AFRICANGLOBE – Note: Why don’t we just make it official? Blackface is and has been for many years part of Brazil’s historical catalog of “comedy”. There’s simply no way to deny it. Recently we covered another story on a controversial Blackface skit as well as a Carnaval group that regularly dresses up as Black maids. I continue to see nothing humorous about this, and in fact, I now see it as an open challenge to Black activists to attempt to shut it down! ‘It’s satire’, they’ll say. ‘It’s all in fun’, they’ll say. But making fun of something as painful as slavery simply shows, once again, the place Black Brazilians hold in society. And we see this everyday in the ways Afro-Brazilians continue to be treated today, nearly 127 years after the inhumane practice ended, at least in wide practice.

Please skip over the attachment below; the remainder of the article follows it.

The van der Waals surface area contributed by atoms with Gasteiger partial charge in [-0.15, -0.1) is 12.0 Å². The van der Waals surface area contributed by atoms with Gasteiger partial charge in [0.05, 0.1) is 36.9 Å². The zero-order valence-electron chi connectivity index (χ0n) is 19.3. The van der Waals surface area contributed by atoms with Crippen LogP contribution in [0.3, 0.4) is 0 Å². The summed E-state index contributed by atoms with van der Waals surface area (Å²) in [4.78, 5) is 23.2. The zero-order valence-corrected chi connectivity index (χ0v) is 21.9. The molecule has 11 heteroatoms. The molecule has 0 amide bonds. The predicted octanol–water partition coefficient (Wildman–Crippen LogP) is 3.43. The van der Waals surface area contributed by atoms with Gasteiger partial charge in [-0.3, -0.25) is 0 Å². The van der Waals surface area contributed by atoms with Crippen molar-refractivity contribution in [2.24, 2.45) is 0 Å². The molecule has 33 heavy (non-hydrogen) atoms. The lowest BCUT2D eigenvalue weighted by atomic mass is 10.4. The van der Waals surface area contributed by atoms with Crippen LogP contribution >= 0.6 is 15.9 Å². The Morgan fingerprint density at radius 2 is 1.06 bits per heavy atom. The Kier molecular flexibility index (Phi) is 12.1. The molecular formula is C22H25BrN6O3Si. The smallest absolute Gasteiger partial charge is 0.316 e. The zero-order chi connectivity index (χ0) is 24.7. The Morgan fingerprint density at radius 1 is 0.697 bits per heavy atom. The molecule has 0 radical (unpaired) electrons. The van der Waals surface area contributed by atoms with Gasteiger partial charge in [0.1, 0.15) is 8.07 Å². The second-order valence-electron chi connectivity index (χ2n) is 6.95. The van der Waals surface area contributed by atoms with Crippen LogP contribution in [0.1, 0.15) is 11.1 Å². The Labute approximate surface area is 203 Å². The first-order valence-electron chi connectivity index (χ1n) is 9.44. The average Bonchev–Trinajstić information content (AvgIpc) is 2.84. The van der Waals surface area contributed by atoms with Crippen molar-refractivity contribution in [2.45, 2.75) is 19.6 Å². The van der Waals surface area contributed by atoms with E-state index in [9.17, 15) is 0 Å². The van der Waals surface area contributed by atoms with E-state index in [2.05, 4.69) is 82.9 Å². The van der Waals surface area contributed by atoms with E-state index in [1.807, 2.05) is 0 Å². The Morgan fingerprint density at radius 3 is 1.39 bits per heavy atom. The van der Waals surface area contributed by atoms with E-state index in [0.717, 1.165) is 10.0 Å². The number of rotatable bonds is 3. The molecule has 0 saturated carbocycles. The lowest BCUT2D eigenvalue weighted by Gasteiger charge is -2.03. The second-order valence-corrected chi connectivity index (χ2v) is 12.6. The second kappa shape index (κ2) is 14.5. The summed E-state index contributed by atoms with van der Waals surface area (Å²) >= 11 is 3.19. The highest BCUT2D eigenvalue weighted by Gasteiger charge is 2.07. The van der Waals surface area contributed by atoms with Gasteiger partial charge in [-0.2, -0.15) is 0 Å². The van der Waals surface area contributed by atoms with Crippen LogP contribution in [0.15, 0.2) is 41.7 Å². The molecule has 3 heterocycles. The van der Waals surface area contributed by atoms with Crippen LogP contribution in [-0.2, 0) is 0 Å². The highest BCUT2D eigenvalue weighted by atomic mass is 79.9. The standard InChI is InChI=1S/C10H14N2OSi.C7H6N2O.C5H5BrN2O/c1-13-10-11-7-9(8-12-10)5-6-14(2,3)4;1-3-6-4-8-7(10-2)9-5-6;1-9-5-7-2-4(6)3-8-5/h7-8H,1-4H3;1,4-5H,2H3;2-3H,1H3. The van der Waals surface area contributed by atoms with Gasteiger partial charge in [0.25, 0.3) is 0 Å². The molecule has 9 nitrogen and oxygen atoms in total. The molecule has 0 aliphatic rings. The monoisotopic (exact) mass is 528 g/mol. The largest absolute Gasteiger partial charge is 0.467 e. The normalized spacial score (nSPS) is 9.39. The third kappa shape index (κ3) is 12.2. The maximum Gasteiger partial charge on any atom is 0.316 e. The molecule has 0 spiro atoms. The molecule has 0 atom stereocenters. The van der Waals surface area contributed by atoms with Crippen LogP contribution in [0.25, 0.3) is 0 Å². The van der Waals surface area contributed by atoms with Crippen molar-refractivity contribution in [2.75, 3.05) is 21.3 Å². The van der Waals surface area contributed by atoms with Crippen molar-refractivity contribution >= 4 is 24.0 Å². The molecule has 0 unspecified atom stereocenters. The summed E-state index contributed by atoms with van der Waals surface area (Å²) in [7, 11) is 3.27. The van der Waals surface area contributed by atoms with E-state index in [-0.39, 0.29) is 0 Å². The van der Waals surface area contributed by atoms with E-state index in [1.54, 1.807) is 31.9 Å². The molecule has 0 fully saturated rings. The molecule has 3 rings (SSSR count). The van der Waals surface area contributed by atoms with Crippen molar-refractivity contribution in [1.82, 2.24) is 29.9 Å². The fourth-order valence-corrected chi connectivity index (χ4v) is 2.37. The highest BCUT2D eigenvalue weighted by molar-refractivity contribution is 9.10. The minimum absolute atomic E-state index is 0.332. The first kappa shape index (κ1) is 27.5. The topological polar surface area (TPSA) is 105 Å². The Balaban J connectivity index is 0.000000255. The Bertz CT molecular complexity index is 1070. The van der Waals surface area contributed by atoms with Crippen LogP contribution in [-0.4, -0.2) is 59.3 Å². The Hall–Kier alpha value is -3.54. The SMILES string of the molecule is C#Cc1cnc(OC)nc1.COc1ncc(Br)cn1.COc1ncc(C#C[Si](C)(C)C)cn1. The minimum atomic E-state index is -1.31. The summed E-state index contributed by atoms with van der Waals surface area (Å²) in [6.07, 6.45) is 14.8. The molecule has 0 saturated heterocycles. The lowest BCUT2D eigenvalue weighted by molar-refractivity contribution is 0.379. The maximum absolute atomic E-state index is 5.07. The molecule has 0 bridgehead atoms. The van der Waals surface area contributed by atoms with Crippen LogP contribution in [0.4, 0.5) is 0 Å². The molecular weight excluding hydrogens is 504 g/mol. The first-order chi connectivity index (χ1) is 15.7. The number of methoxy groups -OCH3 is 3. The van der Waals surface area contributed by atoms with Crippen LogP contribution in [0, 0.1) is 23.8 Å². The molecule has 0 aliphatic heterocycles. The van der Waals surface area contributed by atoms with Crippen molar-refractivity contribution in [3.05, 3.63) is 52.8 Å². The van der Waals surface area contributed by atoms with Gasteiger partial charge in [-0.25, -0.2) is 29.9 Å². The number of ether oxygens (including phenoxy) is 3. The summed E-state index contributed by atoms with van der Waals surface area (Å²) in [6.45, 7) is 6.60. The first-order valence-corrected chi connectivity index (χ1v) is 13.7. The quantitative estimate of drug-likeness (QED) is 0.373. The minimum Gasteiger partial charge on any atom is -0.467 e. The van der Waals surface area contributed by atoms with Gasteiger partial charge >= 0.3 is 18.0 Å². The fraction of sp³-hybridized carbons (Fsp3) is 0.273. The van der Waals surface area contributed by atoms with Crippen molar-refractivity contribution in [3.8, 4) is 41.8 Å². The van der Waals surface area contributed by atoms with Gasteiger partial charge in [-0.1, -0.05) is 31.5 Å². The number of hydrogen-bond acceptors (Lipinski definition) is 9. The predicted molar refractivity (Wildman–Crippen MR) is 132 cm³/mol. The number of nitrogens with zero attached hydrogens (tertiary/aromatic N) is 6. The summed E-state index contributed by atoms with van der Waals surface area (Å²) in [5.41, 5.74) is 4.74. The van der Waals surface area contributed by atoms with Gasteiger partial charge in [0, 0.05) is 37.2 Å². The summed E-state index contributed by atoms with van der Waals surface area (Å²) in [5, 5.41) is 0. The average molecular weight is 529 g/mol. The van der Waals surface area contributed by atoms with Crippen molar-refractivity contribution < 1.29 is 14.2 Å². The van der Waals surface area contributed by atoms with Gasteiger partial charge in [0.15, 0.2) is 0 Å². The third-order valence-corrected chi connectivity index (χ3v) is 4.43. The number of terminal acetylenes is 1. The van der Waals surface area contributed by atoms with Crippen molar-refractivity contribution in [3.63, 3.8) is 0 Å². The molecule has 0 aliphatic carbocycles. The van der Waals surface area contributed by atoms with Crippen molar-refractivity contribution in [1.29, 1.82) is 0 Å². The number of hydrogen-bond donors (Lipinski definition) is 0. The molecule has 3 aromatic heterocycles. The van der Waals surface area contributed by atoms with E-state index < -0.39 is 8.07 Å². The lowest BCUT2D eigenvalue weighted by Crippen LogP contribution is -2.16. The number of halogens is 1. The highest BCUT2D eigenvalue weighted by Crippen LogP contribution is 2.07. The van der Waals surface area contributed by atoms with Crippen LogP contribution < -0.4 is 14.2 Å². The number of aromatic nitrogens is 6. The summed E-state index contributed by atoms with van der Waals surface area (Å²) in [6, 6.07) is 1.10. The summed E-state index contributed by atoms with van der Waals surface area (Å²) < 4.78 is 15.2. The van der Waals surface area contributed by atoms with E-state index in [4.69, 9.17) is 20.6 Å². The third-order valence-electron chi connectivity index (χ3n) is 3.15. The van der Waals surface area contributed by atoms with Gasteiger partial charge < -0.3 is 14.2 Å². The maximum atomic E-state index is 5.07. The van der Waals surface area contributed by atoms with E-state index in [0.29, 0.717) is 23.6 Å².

Before we get into this latest controversy, a little background. Brazil’s top TV network Globo broadcasts a comedy program Tá no Ar, meaning ‘it’s on the air’, that recently aired a skit in which it satirized the sale of Black slaves in a satirical skit using the Brazilian retail store Casas Bahia as the backdrop. Casas Bahia could be translated as ‘Bahia houses’, referring to the northeastern state of Bahia. But the skit changed the name of the retail giant to ‘Escravas Bahia’ meaning ‘Bahia Slaves’. It’s also no coincidence that the state of Bahia was a port of entry of African slaves shortly after the colonization of Brazil and today has one of the largest Black populations in the country. Below is how activist Douglas Belchior broke down Globo TV’s latest display of ‘non-racist racism’.
“We interrupt this program to present a commercial of the nineteenth century:
Extra, extra, attention! Don’t buy a slave today!
It’s that tomorrow is a day of a mega promotion here in “Escravas Bahia” (Bahia Slaves)